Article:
8. You went on a very special trip to Antarctica. Tell us more about that.
Antarctica was a dream trip. A region I had always wanted to see and a place I would like to go back too. I was there in 2005 near the end of the season joining a lot of GAP employees along with some other friends I had known from travelling. We were aboard the famous M/S Explorer; an incredible ship. We got dealt the best and worst weather-wise, seeing the fury of the Drake Passage on the crossing. Snow, sleet and grey days. It made for very monochromatic picture taking and I thought was a nice change from blue skies in every shot. You truly felt you were in a place few would ever see.
It was nothing but penguins and Icebergs. And seeing your first iceberg is an incredible rush. Of course penguins aren’t all that bad either.
9. You also lived in Los Angeles for a while and worked as an animator in the movie industry. What was it like to live in L.A.?
I could write a book about being a Canadian living in L.A., and I do have to honestly say I loved L.A. and even more the surrounding areas, specifically the desert. There is so much to do in California and with the great weather you can’t beat it.
Things happen in L.A. and they happen fast. In Toronto people couldn’t make a decision if their life depended on it. They sit and wait for six months and then they still haven’t come up with a plan. I miss the buzz and I really miss a lot of my friends. The city gets a bad rap mostly due to the news I gather but there is a real energy there, unlike Toronto.
It wasn’t long before I got into the Canadian social circles through the Canadian Consulate in L.A. and enjoyed meeting many prominent Canadians. People that I never would have met back home. Not only people from the entertainment industry, but politicians, ex Prime Minister Kim Campbell was the Consul General, musicians and just well known figures like architect Frank Gehry.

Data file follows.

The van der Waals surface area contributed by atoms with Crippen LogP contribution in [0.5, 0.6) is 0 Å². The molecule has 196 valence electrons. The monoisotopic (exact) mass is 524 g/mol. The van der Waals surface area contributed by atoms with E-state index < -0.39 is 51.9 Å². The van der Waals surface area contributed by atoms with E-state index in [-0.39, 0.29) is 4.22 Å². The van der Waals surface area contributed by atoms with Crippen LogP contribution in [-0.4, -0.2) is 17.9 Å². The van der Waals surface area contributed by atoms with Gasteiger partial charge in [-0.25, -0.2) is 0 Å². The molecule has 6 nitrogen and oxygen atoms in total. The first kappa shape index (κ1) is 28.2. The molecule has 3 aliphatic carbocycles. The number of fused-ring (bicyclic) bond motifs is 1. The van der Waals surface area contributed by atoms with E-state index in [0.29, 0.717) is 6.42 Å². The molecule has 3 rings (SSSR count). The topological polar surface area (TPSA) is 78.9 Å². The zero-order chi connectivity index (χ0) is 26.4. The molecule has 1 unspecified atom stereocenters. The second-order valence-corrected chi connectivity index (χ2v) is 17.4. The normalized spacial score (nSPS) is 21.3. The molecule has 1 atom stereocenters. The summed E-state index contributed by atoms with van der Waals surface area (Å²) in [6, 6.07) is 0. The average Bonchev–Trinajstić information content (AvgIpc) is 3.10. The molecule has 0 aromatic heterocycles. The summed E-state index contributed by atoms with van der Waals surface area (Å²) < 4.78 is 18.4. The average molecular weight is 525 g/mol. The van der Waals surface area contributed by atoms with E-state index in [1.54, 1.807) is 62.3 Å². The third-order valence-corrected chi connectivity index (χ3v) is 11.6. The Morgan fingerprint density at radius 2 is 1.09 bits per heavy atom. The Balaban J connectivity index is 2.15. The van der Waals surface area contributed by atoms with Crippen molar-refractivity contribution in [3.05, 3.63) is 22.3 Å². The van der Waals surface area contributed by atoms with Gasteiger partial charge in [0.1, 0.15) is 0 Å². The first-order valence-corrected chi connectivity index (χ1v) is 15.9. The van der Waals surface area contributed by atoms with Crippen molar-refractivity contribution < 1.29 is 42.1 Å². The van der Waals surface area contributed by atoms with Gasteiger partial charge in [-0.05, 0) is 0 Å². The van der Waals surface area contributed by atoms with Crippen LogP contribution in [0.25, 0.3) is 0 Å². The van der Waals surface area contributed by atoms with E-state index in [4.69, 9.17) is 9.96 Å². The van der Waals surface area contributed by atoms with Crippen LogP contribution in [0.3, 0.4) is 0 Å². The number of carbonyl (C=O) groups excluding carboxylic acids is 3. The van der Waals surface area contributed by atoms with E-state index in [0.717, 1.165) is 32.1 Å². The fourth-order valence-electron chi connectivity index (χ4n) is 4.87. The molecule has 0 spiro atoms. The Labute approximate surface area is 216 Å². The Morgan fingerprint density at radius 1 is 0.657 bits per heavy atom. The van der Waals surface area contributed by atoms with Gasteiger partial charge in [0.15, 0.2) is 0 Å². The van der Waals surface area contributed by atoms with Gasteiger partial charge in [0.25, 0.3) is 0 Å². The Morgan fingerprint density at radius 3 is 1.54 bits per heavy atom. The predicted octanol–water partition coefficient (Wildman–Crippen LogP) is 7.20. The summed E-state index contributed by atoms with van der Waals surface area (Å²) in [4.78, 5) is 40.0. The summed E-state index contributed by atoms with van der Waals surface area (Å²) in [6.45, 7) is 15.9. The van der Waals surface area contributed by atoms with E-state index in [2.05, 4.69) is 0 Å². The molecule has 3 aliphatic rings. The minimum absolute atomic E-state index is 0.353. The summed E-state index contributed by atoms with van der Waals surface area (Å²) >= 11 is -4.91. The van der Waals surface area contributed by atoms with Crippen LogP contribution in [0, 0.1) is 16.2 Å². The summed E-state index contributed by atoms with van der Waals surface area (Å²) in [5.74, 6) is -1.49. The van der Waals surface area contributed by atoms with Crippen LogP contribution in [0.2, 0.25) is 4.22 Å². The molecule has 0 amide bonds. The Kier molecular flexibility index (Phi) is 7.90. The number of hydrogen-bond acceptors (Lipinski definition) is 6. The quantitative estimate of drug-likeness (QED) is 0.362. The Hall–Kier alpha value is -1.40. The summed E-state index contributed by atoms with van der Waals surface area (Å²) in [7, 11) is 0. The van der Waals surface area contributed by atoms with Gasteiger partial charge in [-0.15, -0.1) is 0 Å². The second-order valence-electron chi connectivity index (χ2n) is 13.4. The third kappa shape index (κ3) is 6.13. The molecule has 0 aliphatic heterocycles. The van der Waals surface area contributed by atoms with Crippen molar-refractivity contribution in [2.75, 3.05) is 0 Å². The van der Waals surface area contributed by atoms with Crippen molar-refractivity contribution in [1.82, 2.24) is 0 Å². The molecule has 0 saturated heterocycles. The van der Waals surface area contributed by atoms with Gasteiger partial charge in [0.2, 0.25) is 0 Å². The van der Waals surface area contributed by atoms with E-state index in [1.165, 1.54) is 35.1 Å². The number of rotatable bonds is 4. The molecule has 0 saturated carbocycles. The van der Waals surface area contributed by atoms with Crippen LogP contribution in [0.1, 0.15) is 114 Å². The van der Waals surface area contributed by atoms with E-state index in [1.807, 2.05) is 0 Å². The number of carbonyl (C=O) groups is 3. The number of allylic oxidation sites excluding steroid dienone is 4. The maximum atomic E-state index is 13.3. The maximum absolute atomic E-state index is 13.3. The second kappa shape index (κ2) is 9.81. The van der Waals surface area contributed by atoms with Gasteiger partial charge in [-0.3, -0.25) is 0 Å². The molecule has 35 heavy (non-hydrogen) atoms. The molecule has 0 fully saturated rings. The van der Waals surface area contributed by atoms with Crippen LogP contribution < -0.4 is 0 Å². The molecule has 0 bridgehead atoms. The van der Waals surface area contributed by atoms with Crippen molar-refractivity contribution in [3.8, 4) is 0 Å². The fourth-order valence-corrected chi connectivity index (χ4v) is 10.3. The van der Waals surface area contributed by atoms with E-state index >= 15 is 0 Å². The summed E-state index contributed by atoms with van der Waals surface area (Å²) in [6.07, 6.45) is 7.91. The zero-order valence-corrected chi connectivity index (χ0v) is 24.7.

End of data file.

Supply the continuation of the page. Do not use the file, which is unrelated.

Being part of DreamWorks in the first years was incredible. An incredibly rich and creative environment, your peers were the best in the business, we had access to amazing resources because of Steve Spielberg and you’d frequently find yourself in his private screening room at Amblin watching movies.
Working in Hollywood taught me something very important thing about myself. I have too much integrity. I was brought up in a way that was opposite to what I was seeing. The film business is full of leeches, and I don’t fit the model, which is probably why I hung out more with people outside the entertainment field
than in it. But that is part of the game to climb that ladder. I left wiser and realized sometime getting what you wish for is not necessarily a good thing.
10. Why did you decide to move back to Toronto and how is your life different now?
The decision to move back was difficult because I originally had no intention to
return to Toronto. Never say never, eh! Time will tell if I go back, but the decision to return home was made simply based on economics. Work in feature animation
was drying up as the industry was drastically downsizing from the boom of the ’90’s.
A lot of studio executives made some very bad decisions as our industry seemed to be taken over by people who had no experience in how we work and why things are done the way the are. Money was thrown about like there was an endless supply, but when animated film started tanking at the box office mostly due to
poorly conceived concepts, the artists were blamed as the problem. It really opens one’s eyes.
I know a lot of people who left the industry during the mass layoffs at Disney and DreamWorks and after Warner Bros and Fox closed their animation divisions. It was impossible to compete. I was lucky because I didn’t spend away my wages and could take a long break to explore other avenues. After 9/11 everything changed as a foreigner, and so I left in late 2002 and cut my losses.
Toronto is not L.A., but the Hollywood experience opened my eyes to not getting caught up in your surroundings, the money and most important, no job is permanent. So it’s ironic that I was able to begin launching my fine art and travel photography side career once I came back; something I tried to do in L.A. but failed.